Unemployment has reached its highest level since the Great Depression, and experts predict that more job losses are on the way. That means you probably have friends who are unemployed or will be jobless in the near future.
Knowing how to support and encourage them could help them through a difficult time. It may also save your relationship and teach you lessons that will come in handy if you get laid off yourself.
Keep in mind that the pandemic can make job hunting tougher. Your friends have to think about social distancing while they network, and they may have additional caregiving responsibilities.
How can you be there for them? Take a look at these modern rules for encouraging someone who is out of work.
- Strategize together. Planning for the future can feel overwhelming when youâre recently laid off. Help your friend to think about what they want to do and the steps they need to take.
- Praise activity. How will your friend use their time between jobs? Respond enthusiastically to any constructive ideas. If they start a part-time business, line up to be their first customer and spread the word.
- Review materials. It helps to have a second set of eyes. Let them know youâre willing to proofread and edit their resume and cover letters.
- Rehearse interviews. Help them practice for interviews. This may be the first time some job hunters have used video calls to talk with hiring managers.
- Interact online. It may be a while before you feel comfortable accompanying your friend to job fairs and happy hours. Until then, you can help them promote themselves on LinkedIn and other platforms.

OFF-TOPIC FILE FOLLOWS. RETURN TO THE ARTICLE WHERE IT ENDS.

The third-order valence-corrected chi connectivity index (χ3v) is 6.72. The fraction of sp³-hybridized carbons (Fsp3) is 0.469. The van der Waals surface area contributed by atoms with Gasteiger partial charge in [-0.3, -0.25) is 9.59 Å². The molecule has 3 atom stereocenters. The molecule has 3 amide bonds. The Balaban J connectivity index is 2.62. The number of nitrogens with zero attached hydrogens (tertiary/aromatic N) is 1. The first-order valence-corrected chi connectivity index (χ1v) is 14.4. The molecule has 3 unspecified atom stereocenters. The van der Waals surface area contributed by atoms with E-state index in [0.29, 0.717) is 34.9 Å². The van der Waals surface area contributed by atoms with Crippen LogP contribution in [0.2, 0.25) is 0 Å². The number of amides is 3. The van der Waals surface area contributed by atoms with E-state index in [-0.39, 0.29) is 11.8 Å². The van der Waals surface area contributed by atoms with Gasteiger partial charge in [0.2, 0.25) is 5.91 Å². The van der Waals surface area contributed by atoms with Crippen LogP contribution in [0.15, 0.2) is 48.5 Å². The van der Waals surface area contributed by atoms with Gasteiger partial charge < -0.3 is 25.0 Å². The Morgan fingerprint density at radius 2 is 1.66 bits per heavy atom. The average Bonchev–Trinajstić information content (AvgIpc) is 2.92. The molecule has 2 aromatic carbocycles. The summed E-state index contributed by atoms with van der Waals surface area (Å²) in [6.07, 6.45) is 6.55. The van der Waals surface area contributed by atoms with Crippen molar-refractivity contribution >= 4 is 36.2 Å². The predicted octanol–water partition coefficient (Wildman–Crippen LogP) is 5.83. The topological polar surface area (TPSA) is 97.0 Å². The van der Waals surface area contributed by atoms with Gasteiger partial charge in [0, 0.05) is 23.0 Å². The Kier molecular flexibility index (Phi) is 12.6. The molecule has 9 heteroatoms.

- Provide referrals. Supplying leads and introductions is one of the most valuable things you can do for any job hunter. Introduce them to your own contacts and ask around about relevant openings.
- Offer resources. Depending on your relationship and financial situation, you may want to discuss loaning money. Otherwise, you can still share information and goods like free training courses or an extra laptop you no longer use.
- Pitch in. Personal services count too. Maybe your friend could use some home cooked meals or a ride to take care of essential errands.
- Acknowledge their loss. Try to be compassionate and understanding. Give your friend an opportunity to talk about their feelings. Avoid saying anything that could sound like youâre trivializing their situation.
- Respect boundaries. Before giving advice, ask your friend what they need. You could inadvertently add to their frustration if you urge them to do things that are ill-suited to their industry or career goals.
- Celebrate progress. Most job hunters need short term goals to keep them motivated while theyâre waiting for their next job offer. Be generous with positive feedback for each step along the way, including sending out applications and picking up new skills.
- Have fun. Who wants to be asked how their job search is going each day? Ensure that you continue enjoying other activities together. Talk about your hobbies and families. Go for a walk or play a game online.
- Stay in touch. Being unemployed may feel even more isolating during a pandemic. Reach out to your friend frequently and remind them that you care.
If you have a friend who is out of work, let them know that you empathize with their situation while encouraging them to move forward. Youâll strengthen your relationship, and you may learn more about how to motivate yourself if you start job hunting soon.